It states that Boyan Marinov Trifonov, born on 23.11.1950, was the head of the “Secretariat” department since 01.01.1992, according to data sent to Commission on the files of the former State Security by the Ministry of Interior.
Head of the Secretariat at the Ministry of the Interior. Such is the position Alexei’s father held in the distant year 1992. This post was part of the political cabinet of the Interior Ministry at that time. Then the Minister of Interior was the late Yordan Sokolov (a high official of the anti-communist SDS).
Boyan Trifonov’s colleagues remember that he had become an employee of the Ministry of Interior very young – about 25 years old. And they remember that he went to study in the USSR and there he graduated from a technical specialty. Immediately after his return to Bulgaria, he was appointed to the Interior Ministry. They remember him very well as an employee of the Ministry of Interior Computing Center and describe him as a quiet and good person. He was making briefs and analyzes based on the information he received at this Computing Center.
This is why I asked the Ministry of Interior in writing: what positions has Boyan Trifonov held in the period – 1992 – 2010, when checked by the Commission on files?
I wrote to them that this was many years ago, and all legal deadlines for classified and business secrets have expired.
But … the Interior Ministry replied that they could not give me such information because it was “personal information”.
So far I have not found any trace of where Alexei Trifonov was studying until the age of 14. And with what diploma from which school he was admitted to the National School of Ancient Languages and Culture “Konstantin Kiril Philosopher”?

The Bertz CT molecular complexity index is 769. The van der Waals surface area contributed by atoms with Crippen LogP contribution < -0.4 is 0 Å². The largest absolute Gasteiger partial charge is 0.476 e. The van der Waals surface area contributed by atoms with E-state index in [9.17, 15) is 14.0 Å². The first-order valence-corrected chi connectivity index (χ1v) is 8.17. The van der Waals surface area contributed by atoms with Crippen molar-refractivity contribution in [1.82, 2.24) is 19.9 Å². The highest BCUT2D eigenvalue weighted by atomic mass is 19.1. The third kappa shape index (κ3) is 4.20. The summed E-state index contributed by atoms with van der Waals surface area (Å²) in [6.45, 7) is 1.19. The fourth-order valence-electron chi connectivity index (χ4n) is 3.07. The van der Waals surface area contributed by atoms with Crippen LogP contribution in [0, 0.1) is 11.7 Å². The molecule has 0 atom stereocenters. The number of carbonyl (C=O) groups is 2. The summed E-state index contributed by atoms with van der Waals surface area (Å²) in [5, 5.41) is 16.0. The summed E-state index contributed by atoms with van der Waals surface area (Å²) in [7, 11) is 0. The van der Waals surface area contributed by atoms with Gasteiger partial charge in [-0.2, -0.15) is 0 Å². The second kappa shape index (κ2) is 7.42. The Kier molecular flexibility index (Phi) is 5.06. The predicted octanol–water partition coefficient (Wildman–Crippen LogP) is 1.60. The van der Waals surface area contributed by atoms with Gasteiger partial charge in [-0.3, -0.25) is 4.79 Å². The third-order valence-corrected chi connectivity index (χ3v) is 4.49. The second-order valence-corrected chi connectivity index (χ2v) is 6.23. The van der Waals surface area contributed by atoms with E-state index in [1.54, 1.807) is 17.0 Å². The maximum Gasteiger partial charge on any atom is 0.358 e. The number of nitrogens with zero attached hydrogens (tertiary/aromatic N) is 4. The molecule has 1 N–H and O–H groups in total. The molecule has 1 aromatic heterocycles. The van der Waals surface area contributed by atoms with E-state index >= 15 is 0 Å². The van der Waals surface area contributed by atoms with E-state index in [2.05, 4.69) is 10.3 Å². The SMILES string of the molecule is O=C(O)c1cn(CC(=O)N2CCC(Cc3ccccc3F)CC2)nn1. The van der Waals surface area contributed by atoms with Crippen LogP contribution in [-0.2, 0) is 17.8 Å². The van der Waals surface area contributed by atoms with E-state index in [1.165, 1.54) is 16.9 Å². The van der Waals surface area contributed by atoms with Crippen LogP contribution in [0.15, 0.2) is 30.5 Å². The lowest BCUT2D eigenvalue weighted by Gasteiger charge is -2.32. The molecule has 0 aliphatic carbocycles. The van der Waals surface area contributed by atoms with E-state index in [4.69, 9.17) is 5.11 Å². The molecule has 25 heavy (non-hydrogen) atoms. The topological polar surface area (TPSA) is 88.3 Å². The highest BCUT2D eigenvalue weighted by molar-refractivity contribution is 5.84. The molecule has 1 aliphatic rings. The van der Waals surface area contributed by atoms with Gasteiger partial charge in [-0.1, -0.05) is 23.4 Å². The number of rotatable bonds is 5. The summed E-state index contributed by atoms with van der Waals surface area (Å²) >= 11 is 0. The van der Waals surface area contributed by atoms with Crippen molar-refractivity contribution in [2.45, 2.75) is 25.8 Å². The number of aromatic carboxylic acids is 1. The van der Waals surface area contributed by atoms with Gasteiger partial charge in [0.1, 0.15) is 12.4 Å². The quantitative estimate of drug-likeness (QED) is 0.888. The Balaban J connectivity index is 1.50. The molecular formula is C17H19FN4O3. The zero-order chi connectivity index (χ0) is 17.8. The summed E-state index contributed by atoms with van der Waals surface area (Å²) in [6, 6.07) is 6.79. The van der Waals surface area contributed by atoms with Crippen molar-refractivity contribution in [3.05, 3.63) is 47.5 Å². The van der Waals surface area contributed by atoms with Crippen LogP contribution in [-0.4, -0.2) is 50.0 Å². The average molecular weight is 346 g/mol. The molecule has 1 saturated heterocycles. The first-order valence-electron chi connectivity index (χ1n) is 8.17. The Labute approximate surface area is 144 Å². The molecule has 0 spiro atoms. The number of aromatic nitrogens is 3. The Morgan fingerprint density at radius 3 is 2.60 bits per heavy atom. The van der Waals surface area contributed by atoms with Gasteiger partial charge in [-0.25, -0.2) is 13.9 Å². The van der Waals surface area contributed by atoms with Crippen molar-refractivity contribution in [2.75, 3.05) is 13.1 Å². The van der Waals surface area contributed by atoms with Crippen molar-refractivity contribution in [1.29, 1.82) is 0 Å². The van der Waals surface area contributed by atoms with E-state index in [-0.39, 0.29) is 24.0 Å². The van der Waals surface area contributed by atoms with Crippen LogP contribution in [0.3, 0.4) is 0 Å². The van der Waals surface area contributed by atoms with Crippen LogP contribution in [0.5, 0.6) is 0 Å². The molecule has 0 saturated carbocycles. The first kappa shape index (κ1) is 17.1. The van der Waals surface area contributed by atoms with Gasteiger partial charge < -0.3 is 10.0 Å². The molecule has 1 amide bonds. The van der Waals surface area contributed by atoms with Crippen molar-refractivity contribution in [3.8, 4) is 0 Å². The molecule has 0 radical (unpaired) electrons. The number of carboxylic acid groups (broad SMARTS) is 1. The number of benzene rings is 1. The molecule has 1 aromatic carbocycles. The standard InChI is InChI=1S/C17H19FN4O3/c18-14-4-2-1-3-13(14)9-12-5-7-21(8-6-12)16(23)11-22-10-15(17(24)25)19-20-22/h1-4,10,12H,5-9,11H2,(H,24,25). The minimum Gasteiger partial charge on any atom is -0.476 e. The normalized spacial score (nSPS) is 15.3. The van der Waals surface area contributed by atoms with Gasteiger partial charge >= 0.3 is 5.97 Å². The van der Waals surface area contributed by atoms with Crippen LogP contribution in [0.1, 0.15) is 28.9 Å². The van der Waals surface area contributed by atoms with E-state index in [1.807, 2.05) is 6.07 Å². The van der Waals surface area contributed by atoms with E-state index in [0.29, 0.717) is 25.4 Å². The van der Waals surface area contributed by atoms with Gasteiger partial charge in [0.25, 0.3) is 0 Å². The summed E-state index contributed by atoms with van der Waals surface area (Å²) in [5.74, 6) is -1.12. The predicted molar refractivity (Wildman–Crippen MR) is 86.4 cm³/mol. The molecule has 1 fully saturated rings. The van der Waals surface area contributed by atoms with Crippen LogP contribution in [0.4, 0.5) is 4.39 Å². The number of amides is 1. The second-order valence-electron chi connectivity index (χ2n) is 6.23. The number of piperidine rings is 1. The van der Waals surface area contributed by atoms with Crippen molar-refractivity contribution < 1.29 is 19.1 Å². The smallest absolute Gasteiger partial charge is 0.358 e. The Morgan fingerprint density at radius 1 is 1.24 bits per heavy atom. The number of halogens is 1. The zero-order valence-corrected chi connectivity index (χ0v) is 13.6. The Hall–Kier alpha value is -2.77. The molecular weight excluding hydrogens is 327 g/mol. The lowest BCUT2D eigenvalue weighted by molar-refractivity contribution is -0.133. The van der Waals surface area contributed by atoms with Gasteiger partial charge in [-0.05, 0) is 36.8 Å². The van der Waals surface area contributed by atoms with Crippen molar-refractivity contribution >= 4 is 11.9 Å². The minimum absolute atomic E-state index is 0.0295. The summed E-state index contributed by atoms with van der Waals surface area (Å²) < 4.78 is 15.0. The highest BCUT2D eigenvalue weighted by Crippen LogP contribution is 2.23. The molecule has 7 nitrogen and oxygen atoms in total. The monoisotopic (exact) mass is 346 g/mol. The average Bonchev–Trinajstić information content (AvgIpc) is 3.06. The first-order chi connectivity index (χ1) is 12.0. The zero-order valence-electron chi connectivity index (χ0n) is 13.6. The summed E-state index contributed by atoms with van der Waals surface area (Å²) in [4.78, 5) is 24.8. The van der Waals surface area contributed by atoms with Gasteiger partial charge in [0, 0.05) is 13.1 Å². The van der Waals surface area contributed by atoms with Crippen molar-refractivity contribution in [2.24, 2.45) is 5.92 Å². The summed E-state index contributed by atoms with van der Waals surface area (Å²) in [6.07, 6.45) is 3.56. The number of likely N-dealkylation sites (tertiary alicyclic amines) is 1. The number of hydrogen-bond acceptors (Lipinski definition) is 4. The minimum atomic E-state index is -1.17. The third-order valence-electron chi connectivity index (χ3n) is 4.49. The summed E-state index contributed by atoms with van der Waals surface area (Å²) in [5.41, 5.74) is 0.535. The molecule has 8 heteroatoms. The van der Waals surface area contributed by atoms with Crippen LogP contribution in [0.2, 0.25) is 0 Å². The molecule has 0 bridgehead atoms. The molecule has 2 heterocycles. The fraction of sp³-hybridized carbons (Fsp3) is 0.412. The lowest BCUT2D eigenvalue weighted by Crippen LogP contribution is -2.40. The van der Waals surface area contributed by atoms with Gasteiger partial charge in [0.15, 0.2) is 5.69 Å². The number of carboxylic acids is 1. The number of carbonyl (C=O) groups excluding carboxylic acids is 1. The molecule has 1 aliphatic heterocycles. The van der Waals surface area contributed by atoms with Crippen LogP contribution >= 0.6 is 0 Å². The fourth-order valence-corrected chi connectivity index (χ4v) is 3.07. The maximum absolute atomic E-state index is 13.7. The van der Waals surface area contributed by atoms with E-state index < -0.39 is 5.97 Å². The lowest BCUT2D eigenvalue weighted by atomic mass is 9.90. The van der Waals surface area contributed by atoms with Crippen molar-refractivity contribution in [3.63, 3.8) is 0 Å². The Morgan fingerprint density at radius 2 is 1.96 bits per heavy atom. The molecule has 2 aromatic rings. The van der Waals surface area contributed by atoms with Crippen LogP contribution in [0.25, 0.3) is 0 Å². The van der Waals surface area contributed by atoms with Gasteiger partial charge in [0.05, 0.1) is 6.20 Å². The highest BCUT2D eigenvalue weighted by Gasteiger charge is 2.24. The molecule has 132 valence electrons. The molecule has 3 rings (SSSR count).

Given the fact that there is no data about his Bulgarian citizenship at the time of his entry into the High School, and that his mother, Alla, was a Soviet citizen, the question arose before me: wasn’t Alexei a student at the Russian school in Sofia?
Now this school is under the Embassy of the Russian Federation.
I sent a letter to the director of the school, Andrei Veniaminovich, with the question – was Alexei Trifonov admitted as a student at their school?
But the Russian school responded to me that they only had information about the students who received a secondary school diploma. And Alexei was not among them.
I was told that the archive for the pupils who entered the school was kept in Moscow. And if I wanted such information, I had to turn to the Bulgarian Ministry of Foreign Affairs, who could ask the Embassy of the Russian Federation and they would ask Moscow. And if they decide on Moscow, they will answer – was Alexei Trifonov enrolled as student at the Russian school in Sofia?
I think we don’t need such a labyrinth.
It makes more sense that the chairman of the Sofia City Court, Alexei Trifonov, very clearly announces his autobiography.
Because now his public autobiography in Bulgaria starts in 1986 – when he was 14 years old! At the time when he was enrolled in the 8th “D” class of the Language and Culture High School.
And this is necessary in order not to accept that for him and for his parents, who have supplied him with documents for Bulgarian citizenship, that the law is a door open in the field.
This is incompatible with a person who has graduated from higher education and has worked for more than 20 years in the judiciary – first as an investigator, then as a judge who has reached the level of the Court of Appeal.
And who is currently elected by the Supreme Judicial Council as the head of the largest court in Bulgaria, without a check, whether he meets the most important requirement of the law: be a Bulgarian citizen.